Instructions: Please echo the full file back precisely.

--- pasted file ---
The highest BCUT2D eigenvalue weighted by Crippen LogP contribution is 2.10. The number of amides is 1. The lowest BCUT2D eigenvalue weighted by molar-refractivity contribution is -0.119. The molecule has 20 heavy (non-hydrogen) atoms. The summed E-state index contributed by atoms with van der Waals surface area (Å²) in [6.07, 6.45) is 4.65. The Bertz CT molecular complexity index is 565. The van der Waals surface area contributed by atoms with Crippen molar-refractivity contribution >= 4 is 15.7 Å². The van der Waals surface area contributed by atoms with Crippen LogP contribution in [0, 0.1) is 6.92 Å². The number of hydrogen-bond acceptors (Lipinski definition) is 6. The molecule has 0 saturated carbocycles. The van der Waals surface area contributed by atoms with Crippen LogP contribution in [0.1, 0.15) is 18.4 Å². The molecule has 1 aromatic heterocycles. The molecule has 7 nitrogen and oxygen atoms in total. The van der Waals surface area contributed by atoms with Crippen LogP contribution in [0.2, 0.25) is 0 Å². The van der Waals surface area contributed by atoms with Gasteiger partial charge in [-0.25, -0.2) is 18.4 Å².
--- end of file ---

The highest BCUT2D eigenvalue weighted by Crippen LogP contribution is 2.10. The number of amides is 1. The lowest BCUT2D eigenvalue weighted by molar-refractivity contribution is -0.119. The molecule has 20 heavy (non-hydrogen) atoms. The summed E-state index contributed by atoms with van der Waals surface area (Å²) in [6.07, 6.45) is 4.65. The Bertz CT molecular complexity index is 565. The van der Waals surface area contributed by atoms with Crippen molar-refractivity contribution >= 4 is 15.7 Å². The van der Waals surface area contributed by atoms with Crippen LogP contribution in [0, 0.1) is 6.92 Å². The number of hydrogen-bond acceptors (Lipinski definition) is 6. The molecule has 0 saturated carbocycles. The van der Waals surface area contributed by atoms with Crippen LogP contribution in [0.1, 0.15) is 18.4 Å². The molecule has 1 aromatic heterocycles. The molecule has 7 nitrogen and oxygen atoms in total. The van der Waals surface area contributed by atoms with Crippen LogP contribution in [0.2, 0.25) is 0 Å². The van der Waals surface area contributed by atoms with Gasteiger partial charge in [-0.25, -0.2) is 18.4 Å².